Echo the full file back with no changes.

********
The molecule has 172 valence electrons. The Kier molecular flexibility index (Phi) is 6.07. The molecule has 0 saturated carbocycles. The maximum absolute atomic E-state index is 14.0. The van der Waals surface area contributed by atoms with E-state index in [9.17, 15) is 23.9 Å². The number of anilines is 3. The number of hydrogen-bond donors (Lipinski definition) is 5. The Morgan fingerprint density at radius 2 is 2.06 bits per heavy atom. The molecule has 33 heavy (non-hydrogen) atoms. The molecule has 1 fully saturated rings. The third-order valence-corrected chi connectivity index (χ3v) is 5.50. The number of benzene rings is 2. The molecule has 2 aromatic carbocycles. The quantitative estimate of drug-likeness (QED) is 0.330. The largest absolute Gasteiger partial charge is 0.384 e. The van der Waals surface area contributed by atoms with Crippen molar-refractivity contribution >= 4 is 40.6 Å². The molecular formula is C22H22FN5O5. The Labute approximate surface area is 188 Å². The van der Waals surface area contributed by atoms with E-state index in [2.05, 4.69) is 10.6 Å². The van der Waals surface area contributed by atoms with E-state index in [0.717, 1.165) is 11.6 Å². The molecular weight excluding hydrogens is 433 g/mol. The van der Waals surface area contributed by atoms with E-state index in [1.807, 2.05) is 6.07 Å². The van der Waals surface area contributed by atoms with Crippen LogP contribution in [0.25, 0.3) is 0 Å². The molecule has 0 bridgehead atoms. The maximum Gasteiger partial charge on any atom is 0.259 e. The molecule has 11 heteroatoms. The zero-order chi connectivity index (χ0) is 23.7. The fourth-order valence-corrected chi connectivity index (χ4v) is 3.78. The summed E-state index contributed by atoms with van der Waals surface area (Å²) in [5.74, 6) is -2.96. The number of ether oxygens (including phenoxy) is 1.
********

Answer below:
The molecule has 172 valence electrons. The Kier molecular flexibility index (Phi) is 6.07. The molecule has 0 saturated carbocycles. The maximum absolute atomic E-state index is 14.0. The van der Waals surface area contributed by atoms with E-state index in [9.17, 15) is 23.9 Å². The number of anilines is 3. The number of hydrogen-bond donors (Lipinski definition) is 5. The Morgan fingerprint density at radius 2 is 2.06 bits per heavy atom. The molecule has 33 heavy (non-hydrogen) atoms. The molecule has 1 fully saturated rings. The third-order valence-corrected chi connectivity index (χ3v) is 5.50. The number of benzene rings is 2. The molecule has 2 aromatic carbocycles. The quantitative estimate of drug-likeness (QED) is 0.330. The largest absolute Gasteiger partial charge is 0.384 e. The van der Waals surface area contributed by atoms with Crippen molar-refractivity contribution >= 4 is 40.6 Å². The molecular formula is C22H22FN5O5. The Labute approximate surface area is 188 Å². The van der Waals surface area contributed by atoms with E-state index in [2.05, 4.69) is 10.6 Å². The van der Waals surface area contributed by atoms with E-state index in [0.717, 1.165) is 11.6 Å². The molecular weight excluding hydrogens is 433 g/mol. The van der Waals surface area contributed by atoms with E-state index in [1.807, 2.05) is 6.07 Å². The van der Waals surface area contributed by atoms with Crippen LogP contribution in [0.25, 0.3) is 0 Å². The molecule has 0 bridgehead atoms. The maximum Gasteiger partial charge on any atom is 0.259 e. The molecule has 11 heteroatoms. The zero-order chi connectivity index (χ0) is 23.7. The fourth-order valence-corrected chi connectivity index (χ4v) is 3.78. The summed E-state index contributed by atoms with van der Waals surface area (Å²) in [5.74, 6) is -2.96. The number of ether oxygens (including phenoxy) is 1.